Plaintiff notified Aetna of his condition and his absence from work, indicating that he would first exhaust his sick days, then his vacation days, as required by the Short Term Disability Plan ("STD Plan") and the LTD Plan. The LTD Plan provides benefits to disabled employees beginning on the 181st day of disability, after the employee has received coverage under the STD Plan. Under the LTD Plan, "disability" is defined, in pertinent part, as:
a mental or physical condition which the Claims Administrator/Fiduciary determines: (i) prevents the Participant from performing each and every material duty pertaining to his or her regular occupation (and after 24 consecutive months of such condition prevents the Participant from engaging in each and every occupation or employment for wage or profit for which Employee is reasonably qualified by reason of education, training or experience or may reasonably become qualified)
(Green Aff., Exh. A, "LTD Plan").

  Likewise, the LTD Plan provides that a Claims Administrator/Fiduciary may require the employee to undergo an independent medical examination ("IME") by a doctor designated by the LTD Plan. (Id.)

  Aetna made a decision to deny certification of Plaintiff's disability pending an IME by a specialist in infectious diseases. (Defs. 3rd Amend. Rule 56.1 Statement at ¶¶ 26-7). Plaintiff underwent the IME in December 1994. (Id. at 27; Bonner Aff., Exh. B). Dr. Arthur Klein ("Dr. Klein"), who performed the IME, disagreed with the diagnosis of CFS, but found Plaintiff was disabled due to depression and headaches, secondary to chronic sinusitis. (Id. at 28). Dr. Klein then recommended that Aetna certify Plaintiff's disability pending evaluation by a neurologist and psychologist. (Id. at 29). Following this evaluation, Aetna informed Plaintiff that it would certify his disability until January 16, 1995. (Montas Aff., Exh. A at 4).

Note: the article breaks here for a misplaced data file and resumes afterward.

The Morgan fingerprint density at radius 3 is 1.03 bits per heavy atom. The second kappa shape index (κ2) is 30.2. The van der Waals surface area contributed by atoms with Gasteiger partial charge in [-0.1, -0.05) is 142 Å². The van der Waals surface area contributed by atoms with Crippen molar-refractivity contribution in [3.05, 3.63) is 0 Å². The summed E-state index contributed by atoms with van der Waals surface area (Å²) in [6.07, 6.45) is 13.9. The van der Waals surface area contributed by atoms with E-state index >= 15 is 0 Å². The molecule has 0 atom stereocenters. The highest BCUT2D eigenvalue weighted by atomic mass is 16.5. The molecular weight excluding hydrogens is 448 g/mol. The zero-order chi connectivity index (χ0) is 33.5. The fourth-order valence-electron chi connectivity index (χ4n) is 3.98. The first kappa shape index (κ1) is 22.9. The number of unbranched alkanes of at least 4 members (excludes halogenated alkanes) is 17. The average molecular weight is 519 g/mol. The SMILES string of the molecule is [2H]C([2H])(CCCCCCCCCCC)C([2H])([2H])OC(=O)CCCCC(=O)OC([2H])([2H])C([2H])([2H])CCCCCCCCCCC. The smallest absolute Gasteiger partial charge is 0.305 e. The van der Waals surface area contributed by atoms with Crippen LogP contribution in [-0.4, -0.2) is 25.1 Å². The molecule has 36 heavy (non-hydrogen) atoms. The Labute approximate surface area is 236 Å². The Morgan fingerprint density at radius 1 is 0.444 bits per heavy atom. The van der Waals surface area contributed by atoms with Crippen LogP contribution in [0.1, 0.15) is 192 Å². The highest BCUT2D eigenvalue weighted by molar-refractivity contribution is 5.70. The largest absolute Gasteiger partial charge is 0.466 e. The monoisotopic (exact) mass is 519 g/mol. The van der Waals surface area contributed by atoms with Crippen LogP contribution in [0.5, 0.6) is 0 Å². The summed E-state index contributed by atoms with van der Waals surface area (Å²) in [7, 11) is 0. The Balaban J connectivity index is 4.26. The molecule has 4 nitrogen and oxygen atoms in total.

In February 1995, pursuant to Aetna's instructions, Plaintiff was seen by a neurologist, Dr. Kristina Dahl ("Dr. Dahl"), who diagnosed Plaintiff again with CFS as well as symptoms associated with depression. (Bonner Aff., Exh. D). Dr. Dahl indicated that Plaintiff remained disabled due to his physical and cognitive disabilities. (Id.) The claim file contains notes from Aetna's Medical Director, Dr. Joseph Pascuzzo ("Dr. Pascuzzo"), which stated that no significant physical findings were noted in Dr. Dahl's report. (Defs. 3rd Amend. Rule 56.1 Statement at ¶ 34). Further, the cognitive defect could be on a medical or a psychiatric level. (Id.) Aetna notified Plaintiff that it would continue to certify his disability through March 3, 1995. (Id. at ¶ 33).

  On April 12, 1995, however, Aetna declined to certify additional disability time for Plaintiff until he underwent additional testing. (Id. at ¶ 45). Pursuant to this requirement, Plaintiff met with an Aetna rehabilitation nurse, Arlene Mackey ("Nurse Mackey"), so she could perform a Functional Capacity Evaluation ("FCE"). (Montas Aff., Exh. A at 7). Plaintiff, however, was too weak to perform the FCE and Nurse Mackey relayed to Aetna that Plaintiff was not capable of work due to his disability. (Id.) Aetna then scheduled a medical examination for Plaintiff with a neuropsychologist, Dr. Avraham Calev ("Dr. Calev"), in May 1995. (Bonner Aff., Exh. E). Dr. Calev also found that Plaintiff suffered from CFS and depression, although he made no finding with regard to Plaintiff's disability. (Id.)

  Plaintiff's entire file was then reviewed by one of Aetna's in-house physicians, Dr. David Erickson ("Dr. Erickson"), who recommended that Aetna certify the disability. (Montas Aff., Exh. A at 10-11). Aetna suggested that Plaintiff begin rehabilitation on June 16, 1995. (Defs. 3rd Amend. Rule 56.1 Statement at ¶ 46). Plaintiff began such rehabilitation three times per week, and Aetna again extended its certification until August 31, 1995. Plaintiff continued his rehabilitation, and Dr. ...